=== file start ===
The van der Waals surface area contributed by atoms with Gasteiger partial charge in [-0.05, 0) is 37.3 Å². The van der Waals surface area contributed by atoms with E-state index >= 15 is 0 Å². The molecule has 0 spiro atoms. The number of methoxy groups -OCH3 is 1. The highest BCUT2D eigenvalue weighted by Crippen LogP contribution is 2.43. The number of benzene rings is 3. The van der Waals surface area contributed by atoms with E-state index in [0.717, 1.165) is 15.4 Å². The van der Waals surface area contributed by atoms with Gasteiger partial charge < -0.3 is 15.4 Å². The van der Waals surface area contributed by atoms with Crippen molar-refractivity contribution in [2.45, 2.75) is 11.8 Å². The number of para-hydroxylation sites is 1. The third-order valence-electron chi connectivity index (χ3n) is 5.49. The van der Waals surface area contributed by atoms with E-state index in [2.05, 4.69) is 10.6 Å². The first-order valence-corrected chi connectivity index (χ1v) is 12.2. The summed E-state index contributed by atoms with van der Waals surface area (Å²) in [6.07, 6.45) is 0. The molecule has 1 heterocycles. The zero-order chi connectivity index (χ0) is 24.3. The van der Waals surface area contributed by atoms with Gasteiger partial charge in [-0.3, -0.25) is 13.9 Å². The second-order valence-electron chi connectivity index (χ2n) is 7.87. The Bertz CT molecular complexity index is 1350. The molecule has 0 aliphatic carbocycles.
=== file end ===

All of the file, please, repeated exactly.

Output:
The van der Waals surface area contributed by atoms with Gasteiger partial charge in [-0.05, 0) is 37.3 Å². The van der Waals surface area contributed by atoms with E-state index >= 15 is 0 Å². The molecule has 0 spiro atoms. The number of methoxy groups -OCH3 is 1. The highest BCUT2D eigenvalue weighted by Crippen LogP contribution is 2.43. The number of benzene rings is 3. The van der Waals surface area contributed by atoms with E-state index in [0.717, 1.165) is 15.4 Å². The van der Waals surface area contributed by atoms with Gasteiger partial charge < -0.3 is 15.4 Å². The van der Waals surface area contributed by atoms with Crippen molar-refractivity contribution in [2.45, 2.75) is 11.8 Å². The number of para-hydroxylation sites is 1. The third-order valence-electron chi connectivity index (χ3n) is 5.49. The van der Waals surface area contributed by atoms with E-state index in [2.05, 4.69) is 10.6 Å². The first-order valence-corrected chi connectivity index (χ1v) is 12.2. The summed E-state index contributed by atoms with van der Waals surface area (Å²) in [6.07, 6.45) is 0. The molecule has 1 heterocycles. The zero-order chi connectivity index (χ0) is 24.3. The van der Waals surface area contributed by atoms with Gasteiger partial charge in [-0.3, -0.25) is 13.9 Å². The second-order valence-electron chi connectivity index (χ2n) is 7.87. The Bertz CT molecular complexity index is 1350. The molecule has 0 aliphatic carbocycles.